Exploratory requests are accepted at any time and decisions are typically made within a few days. Exploratory allocations are made for one year, but may be extended up to two additional years to complete the original project.
Data Analysis allocation requests can be submitted at any time and decisions are typically made within a few days.
Earth system scientists can request access to NCAR’s Casper data analysis cluster and the Campaign Storage file system to allow them to conduct analyses on data sets curated by NCAR data services and accessible via our storage systems.
We are pleased to make Data Analysis allocations available to researchers from any eligible institution regardless of the source of funding for the planned analysis. Researchers are only required to identify the specific NCAR-hosted data sets that are essential to completing their science objectives. (Because of this expanded eligibility, Data Analysis projects cannot make use of Cheyenne.)
Data Analysis allocations are made for one year, but may be extended up to two additional years to complete the original project.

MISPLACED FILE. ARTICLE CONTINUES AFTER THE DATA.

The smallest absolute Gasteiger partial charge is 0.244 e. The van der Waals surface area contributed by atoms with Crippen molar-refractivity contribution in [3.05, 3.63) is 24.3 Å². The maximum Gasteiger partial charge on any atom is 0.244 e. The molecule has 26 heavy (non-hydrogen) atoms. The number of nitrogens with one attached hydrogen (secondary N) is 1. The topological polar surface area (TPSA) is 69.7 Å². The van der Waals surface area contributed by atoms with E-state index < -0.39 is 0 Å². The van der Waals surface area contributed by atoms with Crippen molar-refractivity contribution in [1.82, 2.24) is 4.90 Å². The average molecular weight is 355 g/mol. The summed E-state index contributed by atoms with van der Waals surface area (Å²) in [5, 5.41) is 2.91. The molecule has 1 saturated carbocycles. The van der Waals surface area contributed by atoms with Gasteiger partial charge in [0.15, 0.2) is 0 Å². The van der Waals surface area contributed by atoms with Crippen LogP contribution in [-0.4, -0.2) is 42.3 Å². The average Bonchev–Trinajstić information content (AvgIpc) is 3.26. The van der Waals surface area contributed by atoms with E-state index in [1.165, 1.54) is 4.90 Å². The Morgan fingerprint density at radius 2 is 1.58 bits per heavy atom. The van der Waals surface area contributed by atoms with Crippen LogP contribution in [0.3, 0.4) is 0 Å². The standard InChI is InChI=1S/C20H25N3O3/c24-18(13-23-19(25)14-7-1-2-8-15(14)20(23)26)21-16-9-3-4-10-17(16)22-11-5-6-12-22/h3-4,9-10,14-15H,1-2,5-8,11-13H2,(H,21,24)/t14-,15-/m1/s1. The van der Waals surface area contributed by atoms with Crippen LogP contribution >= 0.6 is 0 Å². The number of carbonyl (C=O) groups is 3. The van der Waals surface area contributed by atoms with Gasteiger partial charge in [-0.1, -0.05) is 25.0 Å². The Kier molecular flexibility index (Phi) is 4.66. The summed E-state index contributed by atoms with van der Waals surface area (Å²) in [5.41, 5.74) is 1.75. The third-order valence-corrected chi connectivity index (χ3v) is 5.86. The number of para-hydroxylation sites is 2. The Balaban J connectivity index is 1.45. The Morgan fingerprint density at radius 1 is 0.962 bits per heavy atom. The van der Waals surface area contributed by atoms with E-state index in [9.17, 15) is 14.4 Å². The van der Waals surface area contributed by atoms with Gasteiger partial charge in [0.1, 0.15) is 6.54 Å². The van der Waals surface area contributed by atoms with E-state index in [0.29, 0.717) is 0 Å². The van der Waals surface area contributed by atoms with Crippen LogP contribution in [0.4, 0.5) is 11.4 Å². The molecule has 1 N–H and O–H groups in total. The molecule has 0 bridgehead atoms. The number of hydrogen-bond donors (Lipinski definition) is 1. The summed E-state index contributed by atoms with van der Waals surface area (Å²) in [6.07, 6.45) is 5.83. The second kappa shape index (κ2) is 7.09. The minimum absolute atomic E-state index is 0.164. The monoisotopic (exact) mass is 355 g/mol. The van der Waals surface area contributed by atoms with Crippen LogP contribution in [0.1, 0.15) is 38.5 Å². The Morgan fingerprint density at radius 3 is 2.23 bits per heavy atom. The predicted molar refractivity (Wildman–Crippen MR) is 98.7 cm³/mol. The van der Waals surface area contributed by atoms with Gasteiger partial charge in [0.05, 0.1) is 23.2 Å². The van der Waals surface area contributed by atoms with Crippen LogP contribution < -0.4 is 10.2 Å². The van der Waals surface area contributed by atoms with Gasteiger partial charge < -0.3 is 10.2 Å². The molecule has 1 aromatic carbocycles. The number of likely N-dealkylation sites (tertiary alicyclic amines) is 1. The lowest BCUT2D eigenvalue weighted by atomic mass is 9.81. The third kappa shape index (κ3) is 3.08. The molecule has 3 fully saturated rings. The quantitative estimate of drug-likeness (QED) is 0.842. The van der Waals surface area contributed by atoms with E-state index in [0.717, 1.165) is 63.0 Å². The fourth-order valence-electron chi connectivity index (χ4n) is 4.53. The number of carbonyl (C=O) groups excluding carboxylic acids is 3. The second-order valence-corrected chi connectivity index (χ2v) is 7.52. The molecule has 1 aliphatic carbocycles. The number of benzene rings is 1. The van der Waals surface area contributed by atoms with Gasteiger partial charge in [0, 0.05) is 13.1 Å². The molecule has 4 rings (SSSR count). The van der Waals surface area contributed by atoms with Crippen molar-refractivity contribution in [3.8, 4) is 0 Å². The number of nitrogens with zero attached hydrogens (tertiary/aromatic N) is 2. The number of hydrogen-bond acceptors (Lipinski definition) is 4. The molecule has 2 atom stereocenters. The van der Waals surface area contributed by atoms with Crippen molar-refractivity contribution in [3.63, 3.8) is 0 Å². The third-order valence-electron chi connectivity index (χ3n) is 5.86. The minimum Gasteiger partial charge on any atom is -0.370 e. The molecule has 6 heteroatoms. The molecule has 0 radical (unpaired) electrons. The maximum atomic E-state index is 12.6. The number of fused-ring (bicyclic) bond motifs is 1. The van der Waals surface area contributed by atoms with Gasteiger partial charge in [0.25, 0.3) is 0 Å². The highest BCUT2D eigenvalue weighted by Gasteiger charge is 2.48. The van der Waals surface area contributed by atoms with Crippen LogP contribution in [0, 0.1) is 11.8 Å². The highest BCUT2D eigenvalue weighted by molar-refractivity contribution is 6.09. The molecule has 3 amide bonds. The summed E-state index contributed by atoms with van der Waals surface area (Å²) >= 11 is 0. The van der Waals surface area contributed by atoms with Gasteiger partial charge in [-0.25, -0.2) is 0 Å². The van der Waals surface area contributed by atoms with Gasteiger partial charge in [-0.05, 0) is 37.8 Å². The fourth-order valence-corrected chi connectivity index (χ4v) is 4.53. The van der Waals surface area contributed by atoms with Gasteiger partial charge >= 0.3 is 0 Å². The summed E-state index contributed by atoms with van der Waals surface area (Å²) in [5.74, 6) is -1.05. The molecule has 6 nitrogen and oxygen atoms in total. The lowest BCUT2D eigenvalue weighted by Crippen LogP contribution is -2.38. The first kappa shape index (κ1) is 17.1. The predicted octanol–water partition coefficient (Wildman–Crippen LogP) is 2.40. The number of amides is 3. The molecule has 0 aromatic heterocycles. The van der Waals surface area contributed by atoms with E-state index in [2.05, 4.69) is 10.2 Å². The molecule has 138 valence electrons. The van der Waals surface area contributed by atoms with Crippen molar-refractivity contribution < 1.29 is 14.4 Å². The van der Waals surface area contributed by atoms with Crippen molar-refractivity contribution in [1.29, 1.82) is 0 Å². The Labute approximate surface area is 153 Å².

Requests for the CMIP Analysis Platform, unless the work requires use of NCAR’s HPC resource, fall within the scope of a Data Analysis project.
Classroom Allocation Requests can be submitted at any time and decisions are generally made within a few days.
CISL offers opportunities to undergraduate and graduate faculty and instructors at U.S. 2- and 4-year institutions to use NCAR HPC and analysis resources in their courses in Earth system science and related areas. “Special projects” or honors thesis courses under the guidance of a faculty member are eligible.
Classroom allocations can also be used for shorter-term training courses and workshops aimed at the university community with the goal of developing a skilled workforce relevant to all aspects of NCAR’s mission.
Individual accounts are provided to all students and the instructor(s), so be sure to allow at least a week for setting up accounts. Very large classes may require more setup time. NCAR can provide consulting assistance to the instructors.
Classroom allocations are typically made for the duration of the course, plus a reasonable limited period afterwards.
NCAR’s HPC environment represents a significant resource for the U.S. university community. Access to the environment is governed by three primary eligibility criteria.
To use NCAR resources, a project must be within Earth system science or be Earth system–related research.